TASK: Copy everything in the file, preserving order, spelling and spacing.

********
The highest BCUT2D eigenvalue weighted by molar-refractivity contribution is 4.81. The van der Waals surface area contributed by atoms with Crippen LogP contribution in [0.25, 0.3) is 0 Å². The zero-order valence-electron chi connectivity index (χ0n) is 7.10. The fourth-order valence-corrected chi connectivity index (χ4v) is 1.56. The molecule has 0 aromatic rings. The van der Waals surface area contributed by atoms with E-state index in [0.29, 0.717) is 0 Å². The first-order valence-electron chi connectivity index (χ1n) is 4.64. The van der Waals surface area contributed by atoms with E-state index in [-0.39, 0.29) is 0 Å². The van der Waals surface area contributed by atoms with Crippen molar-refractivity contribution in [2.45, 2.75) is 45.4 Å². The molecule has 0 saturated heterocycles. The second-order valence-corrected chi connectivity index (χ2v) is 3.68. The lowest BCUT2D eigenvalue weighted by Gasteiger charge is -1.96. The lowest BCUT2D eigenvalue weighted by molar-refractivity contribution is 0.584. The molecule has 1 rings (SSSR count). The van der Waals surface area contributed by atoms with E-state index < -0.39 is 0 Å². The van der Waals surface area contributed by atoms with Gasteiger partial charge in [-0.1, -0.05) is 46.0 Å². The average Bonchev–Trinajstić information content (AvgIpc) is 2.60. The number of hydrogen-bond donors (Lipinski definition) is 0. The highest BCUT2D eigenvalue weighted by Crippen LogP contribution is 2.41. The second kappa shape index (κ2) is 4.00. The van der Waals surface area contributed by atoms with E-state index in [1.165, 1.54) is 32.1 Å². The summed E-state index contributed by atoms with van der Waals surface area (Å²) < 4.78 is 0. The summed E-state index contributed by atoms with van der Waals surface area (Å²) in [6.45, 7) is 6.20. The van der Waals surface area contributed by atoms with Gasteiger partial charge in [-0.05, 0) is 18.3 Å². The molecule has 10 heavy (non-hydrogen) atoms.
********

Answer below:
The highest BCUT2D eigenvalue weighted by molar-refractivity contribution is 4.81. The van der Waals surface area contributed by atoms with Crippen LogP contribution in [0.25, 0.3) is 0 Å². The zero-order valence-electron chi connectivity index (χ0n) is 7.10. The fourth-order valence-corrected chi connectivity index (χ4v) is 1.56. The molecule has 0 aromatic rings. The van der Waals surface area contributed by atoms with E-state index in [0.29, 0.717) is 0 Å². The first-order valence-electron chi connectivity index (χ1n) is 4.64. The van der Waals surface area contributed by atoms with E-state index in [-0.39, 0.29) is 0 Å². The van der Waals surface area contributed by atoms with Crippen molar-refractivity contribution in [2.45, 2.75) is 45.4 Å². The molecule has 0 saturated heterocycles. The second-order valence-corrected chi connectivity index (χ2v) is 3.68. The lowest BCUT2D eigenvalue weighted by Gasteiger charge is -1.96. The lowest BCUT2D eigenvalue weighted by molar-refractivity contribution is 0.584. The molecule has 1 rings (SSSR count). The van der Waals surface area contributed by atoms with E-state index < -0.39 is 0 Å². The van der Waals surface area contributed by atoms with Gasteiger partial charge in [-0.1, -0.05) is 46.0 Å². The average Bonchev–Trinajstić information content (AvgIpc) is 2.60. The number of hydrogen-bond donors (Lipinski definition) is 0. The highest BCUT2D eigenvalue weighted by Crippen LogP contribution is 2.41. The second kappa shape index (κ2) is 4.00. The van der Waals surface area contributed by atoms with E-state index in [1.165, 1.54) is 32.1 Å². The summed E-state index contributed by atoms with van der Waals surface area (Å²) < 4.78 is 0. The summed E-state index contributed by atoms with van der Waals surface area (Å²) in [6.45, 7) is 6.20. The van der Waals surface area contributed by atoms with Gasteiger partial charge in [-0.05, 0) is 18.3 Å². The molecule has 10 heavy (non-hydrogen) atoms.